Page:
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Visual by Karen Coelho

It is one thing to proceed with the perception of the world through an a-priori principle and another thing to reflect on the structures underlying that perception without such a principle. The latter would be the basic idea behind phenomenology with the former being the approach of the experiential science, in an Husserlian outlook.

Experiential science concerns itself with the natural attitude, which Husserl describes as the attitude of experience, and special givens which constitute the external world that is experienced. However, phenomenology extends beyond the mere constituents of experience and extends itself towards the “description of that which is experienced”. While phenomenology does strongly acknowledge the immediacy of experience, it primarily inquires into the way a subject is conscious of its experience and surroundings.

Drawing on the aspect of consciousness, the “I” to which we all relate to while referring to the mode of being conscious, is the one having the experiences of the world and it finds itself in the natural attitude, in which we all live and which serves as the ground for our philosophical viewpoints. It is important to clarify that the “I” however, is not an experience but the one experiencing or the “I” is not a character trait but the bearer of a particular trait.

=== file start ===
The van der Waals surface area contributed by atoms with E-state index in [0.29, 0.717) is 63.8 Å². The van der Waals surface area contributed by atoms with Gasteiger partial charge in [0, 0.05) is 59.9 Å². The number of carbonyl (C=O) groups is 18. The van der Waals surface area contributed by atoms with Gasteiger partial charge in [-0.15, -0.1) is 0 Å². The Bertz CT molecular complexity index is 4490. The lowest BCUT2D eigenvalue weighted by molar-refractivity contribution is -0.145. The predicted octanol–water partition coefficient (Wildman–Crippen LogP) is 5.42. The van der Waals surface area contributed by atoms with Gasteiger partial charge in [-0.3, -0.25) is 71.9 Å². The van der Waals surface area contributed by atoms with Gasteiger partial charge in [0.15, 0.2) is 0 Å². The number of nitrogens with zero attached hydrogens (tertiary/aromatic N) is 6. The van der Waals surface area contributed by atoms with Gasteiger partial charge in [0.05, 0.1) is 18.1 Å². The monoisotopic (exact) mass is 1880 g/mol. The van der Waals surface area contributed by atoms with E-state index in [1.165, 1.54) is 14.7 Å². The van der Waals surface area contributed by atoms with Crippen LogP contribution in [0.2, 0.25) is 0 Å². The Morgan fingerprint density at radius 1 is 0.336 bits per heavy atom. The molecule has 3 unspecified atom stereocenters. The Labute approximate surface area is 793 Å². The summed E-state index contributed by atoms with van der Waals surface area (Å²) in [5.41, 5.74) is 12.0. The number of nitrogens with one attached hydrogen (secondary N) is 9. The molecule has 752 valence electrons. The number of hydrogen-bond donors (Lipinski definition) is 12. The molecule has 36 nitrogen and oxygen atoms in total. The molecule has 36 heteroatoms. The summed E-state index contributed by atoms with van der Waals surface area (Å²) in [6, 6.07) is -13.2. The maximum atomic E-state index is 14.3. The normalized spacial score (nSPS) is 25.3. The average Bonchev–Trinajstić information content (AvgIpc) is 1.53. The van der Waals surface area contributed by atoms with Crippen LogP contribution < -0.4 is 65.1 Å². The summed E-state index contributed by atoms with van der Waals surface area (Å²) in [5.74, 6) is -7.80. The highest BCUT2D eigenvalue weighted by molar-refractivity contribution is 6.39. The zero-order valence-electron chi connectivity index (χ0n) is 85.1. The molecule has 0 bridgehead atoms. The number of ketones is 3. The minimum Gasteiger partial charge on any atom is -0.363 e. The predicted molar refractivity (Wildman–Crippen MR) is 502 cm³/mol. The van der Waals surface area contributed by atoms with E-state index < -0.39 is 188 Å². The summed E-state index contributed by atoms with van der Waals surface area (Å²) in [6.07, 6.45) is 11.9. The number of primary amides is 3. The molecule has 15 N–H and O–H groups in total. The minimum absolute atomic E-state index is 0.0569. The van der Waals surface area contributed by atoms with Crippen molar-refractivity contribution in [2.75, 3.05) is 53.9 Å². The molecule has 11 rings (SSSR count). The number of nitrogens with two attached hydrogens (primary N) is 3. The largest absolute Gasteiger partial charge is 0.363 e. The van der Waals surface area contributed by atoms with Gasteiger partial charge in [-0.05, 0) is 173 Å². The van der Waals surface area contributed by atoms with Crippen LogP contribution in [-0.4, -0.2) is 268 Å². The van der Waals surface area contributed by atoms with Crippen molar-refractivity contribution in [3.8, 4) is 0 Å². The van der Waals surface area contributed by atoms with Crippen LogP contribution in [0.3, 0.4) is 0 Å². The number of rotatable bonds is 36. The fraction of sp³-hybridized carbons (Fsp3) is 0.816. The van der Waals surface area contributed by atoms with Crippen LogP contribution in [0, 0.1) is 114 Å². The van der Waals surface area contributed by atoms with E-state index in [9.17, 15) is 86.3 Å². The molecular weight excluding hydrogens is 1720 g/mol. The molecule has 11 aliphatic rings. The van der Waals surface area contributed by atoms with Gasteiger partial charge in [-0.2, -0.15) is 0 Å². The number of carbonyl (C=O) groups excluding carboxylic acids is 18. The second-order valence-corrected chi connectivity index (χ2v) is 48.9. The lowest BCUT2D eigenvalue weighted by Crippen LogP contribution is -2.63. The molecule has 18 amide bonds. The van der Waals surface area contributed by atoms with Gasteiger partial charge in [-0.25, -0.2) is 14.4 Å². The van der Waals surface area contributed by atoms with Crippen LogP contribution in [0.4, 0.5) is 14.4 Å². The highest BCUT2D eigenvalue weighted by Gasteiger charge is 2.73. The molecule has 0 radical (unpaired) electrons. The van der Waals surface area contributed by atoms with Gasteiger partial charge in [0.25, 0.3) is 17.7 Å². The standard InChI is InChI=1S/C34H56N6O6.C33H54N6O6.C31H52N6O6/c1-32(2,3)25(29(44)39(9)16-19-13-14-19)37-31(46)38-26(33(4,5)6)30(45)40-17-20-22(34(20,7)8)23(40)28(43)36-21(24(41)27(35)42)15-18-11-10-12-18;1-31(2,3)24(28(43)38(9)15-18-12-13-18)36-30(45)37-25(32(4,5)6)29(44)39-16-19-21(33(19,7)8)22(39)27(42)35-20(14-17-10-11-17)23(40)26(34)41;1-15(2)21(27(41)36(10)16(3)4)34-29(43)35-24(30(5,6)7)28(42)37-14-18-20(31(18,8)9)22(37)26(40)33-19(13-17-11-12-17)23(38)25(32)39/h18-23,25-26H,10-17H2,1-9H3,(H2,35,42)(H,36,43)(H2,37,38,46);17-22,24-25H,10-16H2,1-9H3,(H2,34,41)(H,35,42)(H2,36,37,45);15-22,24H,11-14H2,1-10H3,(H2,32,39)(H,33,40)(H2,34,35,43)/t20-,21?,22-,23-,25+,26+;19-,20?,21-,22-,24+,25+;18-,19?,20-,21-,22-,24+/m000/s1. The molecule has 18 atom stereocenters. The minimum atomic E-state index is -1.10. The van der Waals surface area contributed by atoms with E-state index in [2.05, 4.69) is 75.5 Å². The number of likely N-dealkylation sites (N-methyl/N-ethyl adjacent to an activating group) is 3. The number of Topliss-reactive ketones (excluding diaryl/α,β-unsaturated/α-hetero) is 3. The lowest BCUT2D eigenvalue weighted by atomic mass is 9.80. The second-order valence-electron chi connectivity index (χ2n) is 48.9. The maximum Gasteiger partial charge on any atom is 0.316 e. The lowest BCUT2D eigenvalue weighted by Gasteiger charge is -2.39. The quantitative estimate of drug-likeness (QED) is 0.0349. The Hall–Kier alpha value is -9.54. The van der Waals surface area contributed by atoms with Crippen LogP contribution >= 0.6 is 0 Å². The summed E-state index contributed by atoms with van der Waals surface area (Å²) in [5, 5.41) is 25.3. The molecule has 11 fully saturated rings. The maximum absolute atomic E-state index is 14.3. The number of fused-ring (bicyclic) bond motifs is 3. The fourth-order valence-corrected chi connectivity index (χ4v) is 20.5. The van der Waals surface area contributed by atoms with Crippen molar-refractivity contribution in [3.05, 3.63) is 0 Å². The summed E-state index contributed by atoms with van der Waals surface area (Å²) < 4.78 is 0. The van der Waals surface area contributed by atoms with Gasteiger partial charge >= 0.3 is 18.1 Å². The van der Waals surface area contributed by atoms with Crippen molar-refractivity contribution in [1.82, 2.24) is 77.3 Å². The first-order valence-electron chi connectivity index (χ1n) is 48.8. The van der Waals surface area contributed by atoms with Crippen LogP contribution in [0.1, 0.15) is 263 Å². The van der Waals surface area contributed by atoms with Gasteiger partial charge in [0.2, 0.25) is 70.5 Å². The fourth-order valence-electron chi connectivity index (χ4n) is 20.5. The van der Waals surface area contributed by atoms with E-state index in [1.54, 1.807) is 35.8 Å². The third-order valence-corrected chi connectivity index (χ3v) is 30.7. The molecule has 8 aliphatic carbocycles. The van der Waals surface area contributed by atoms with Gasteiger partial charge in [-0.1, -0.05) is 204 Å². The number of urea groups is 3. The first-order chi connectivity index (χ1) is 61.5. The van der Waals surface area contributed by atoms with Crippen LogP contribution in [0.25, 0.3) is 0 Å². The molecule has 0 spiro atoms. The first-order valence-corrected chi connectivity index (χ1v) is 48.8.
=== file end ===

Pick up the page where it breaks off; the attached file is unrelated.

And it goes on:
Every “I” finds itself located in an organic body situated in the objective space where it gains awareness of the other bearers of the “I” and lived bodies, which it consequently distinguishes from its own. The “I” is also conscious of its immediate surroundings as being part of an objective space which it understands to be a system of objective spatial relations. It is valuable to think of it in terms of water zorb balls where the ball can be taken for the body’s immediate surrounding. These relations make the “I” aware that the temporal space it occupies as being only a piece of the endless chain of what is to unfold.

The pressing question for Husserl was based on this mode of consciousness which he thought could not be explained as objectively as the givens of the natural attitude. Phenomenology therefore seeks to understand perception in its pure sense by bracketing (or epoché), and removing all empirical apprehensions that are related to experiential sciences. Bracketing helps us set aside the a priori and pre conceived notions that are typical to the natural attitude. This is the process of eidetic reduction , when we arrive at that which remains after being bracketed off and which can only be known through experience.



1. Husserl. Edmund. 2006. The Basic Problems Of Philosophy, Springer

2. Stanford Encylopedia Of Philosophy

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